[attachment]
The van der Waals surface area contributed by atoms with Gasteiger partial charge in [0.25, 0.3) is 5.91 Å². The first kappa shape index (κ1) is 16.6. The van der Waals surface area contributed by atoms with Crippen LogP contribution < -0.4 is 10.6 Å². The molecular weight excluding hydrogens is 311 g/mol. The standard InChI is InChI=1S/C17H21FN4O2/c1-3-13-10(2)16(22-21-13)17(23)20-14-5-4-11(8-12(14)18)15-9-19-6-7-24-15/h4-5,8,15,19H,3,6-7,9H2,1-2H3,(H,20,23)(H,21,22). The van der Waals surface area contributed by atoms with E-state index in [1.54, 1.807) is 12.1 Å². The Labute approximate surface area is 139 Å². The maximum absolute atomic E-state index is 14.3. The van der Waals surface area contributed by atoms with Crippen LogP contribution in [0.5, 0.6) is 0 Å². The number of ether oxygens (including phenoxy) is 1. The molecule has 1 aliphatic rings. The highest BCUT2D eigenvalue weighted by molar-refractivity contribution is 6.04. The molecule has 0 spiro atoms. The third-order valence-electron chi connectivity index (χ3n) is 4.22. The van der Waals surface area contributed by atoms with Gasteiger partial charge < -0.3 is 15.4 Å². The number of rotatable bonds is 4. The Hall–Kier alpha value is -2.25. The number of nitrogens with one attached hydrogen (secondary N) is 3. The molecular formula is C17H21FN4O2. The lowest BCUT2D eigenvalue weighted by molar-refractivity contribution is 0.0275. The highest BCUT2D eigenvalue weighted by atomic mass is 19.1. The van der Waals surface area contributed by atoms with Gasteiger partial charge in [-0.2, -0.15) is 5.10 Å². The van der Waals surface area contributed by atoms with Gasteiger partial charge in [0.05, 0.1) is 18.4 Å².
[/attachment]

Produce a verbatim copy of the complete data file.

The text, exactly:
The van der Waals surface area contributed by atoms with Gasteiger partial charge in [0.25, 0.3) is 5.91 Å². The first kappa shape index (κ1) is 16.6. The van der Waals surface area contributed by atoms with Crippen LogP contribution < -0.4 is 10.6 Å². The molecular weight excluding hydrogens is 311 g/mol. The standard InChI is InChI=1S/C17H21FN4O2/c1-3-13-10(2)16(22-21-13)17(23)20-14-5-4-11(8-12(14)18)15-9-19-6-7-24-15/h4-5,8,15,19H,3,6-7,9H2,1-2H3,(H,20,23)(H,21,22). The van der Waals surface area contributed by atoms with E-state index in [1.54, 1.807) is 12.1 Å². The Labute approximate surface area is 139 Å². The maximum absolute atomic E-state index is 14.3. The van der Waals surface area contributed by atoms with Crippen LogP contribution in [0.5, 0.6) is 0 Å². The number of ether oxygens (including phenoxy) is 1. The molecule has 1 aliphatic rings. The highest BCUT2D eigenvalue weighted by molar-refractivity contribution is 6.04. The molecule has 0 spiro atoms. The third-order valence-electron chi connectivity index (χ3n) is 4.22. The van der Waals surface area contributed by atoms with Gasteiger partial charge < -0.3 is 15.4 Å². The number of rotatable bonds is 4. The Hall–Kier alpha value is -2.25. The number of nitrogens with one attached hydrogen (secondary N) is 3. The molecular formula is C17H21FN4O2. The lowest BCUT2D eigenvalue weighted by molar-refractivity contribution is 0.0275. The highest BCUT2D eigenvalue weighted by atomic mass is 19.1. The van der Waals surface area contributed by atoms with Gasteiger partial charge in [-0.2, -0.15) is 5.10 Å². The van der Waals surface area contributed by atoms with Gasteiger partial charge in [0.05, 0.1) is 18.4 Å².